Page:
Past elections, going back at least a decade, have all had their nasty edge to them. Even non-partisan races, like City Council or School Board, will polarize voters to some extent. When issues precipitate differences of opinion, majority rule seems to resolve matters and fences are mended after the election.

The last few elections have been quite different. Widely opposing opinions have been fueled more by personality conflicts than management or policy issues. Even with testy ballot measures like the school bond or Measures T and U, arguments might have been heated but they weren’t slanderous or absent any basis in fact.

An interesting anomaly this election was the appearance of a Facebook page: Reject Negative Politics In Brea. They plateaued around 130 ‘likes’ and were obviously from the pro Murdock camp.

All went well, I suppose, until they were challenged a little and out came their claws. Blatantly false statements were made, names were called. It seems free speech applies only to that which is in synch with your opinions.

Can’t we all just get along?

Apparently not. And I will be the first to admit that my reaction to how some have conducted themselves in office has been intense.

There have been obvious back room deals that smacked of Brown Act violations, we’ve witnessed them and allowed them to fade from memory. There have been indications that some Council members lack any sort of ethical or moral compass, misusing public funds for unnecessary foreign travel, retroactive votes to cover up procedural blunders, and a perpetual disregard for public opinion.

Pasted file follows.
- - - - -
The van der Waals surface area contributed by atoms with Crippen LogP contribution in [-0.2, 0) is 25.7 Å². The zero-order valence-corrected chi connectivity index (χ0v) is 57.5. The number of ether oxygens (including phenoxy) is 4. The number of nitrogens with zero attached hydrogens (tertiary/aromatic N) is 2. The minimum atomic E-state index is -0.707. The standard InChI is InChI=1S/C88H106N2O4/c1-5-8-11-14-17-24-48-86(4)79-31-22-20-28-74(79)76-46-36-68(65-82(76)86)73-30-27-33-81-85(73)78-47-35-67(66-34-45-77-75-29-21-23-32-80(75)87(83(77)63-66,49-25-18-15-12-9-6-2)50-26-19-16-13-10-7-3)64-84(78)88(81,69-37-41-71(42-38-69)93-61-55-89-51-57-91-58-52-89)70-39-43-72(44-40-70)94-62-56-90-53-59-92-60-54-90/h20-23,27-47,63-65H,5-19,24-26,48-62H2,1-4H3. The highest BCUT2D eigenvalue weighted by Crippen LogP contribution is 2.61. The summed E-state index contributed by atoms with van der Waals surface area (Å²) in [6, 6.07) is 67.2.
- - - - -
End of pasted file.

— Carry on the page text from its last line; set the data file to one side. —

How can this sort of behavior not tick you off? These arrogant, self-aggrandizing narcissists, these wannabe career politicians, have turned what should have been an intellectual endeavor into an emotionally charged popularity contest. Is that how we should elect leaders? Are elections reduced to selecting the lesser of all evils?

Separating the wheat from the chaff.

First, let’s ban all campaign signage. From candidates, PACs, activists, fans and friends and political parties. They’ve become little more than visual blight contaminating our community for months. Instead of relying on signs to remind people of who you are, try doing something worth remembering.

Next, put a cap on campaign expenditures. Ron Garcia spent around $40,000 to narrowly win a second term. For what? What has he really accomplished over the last four years? What was in it for him worthy that expense?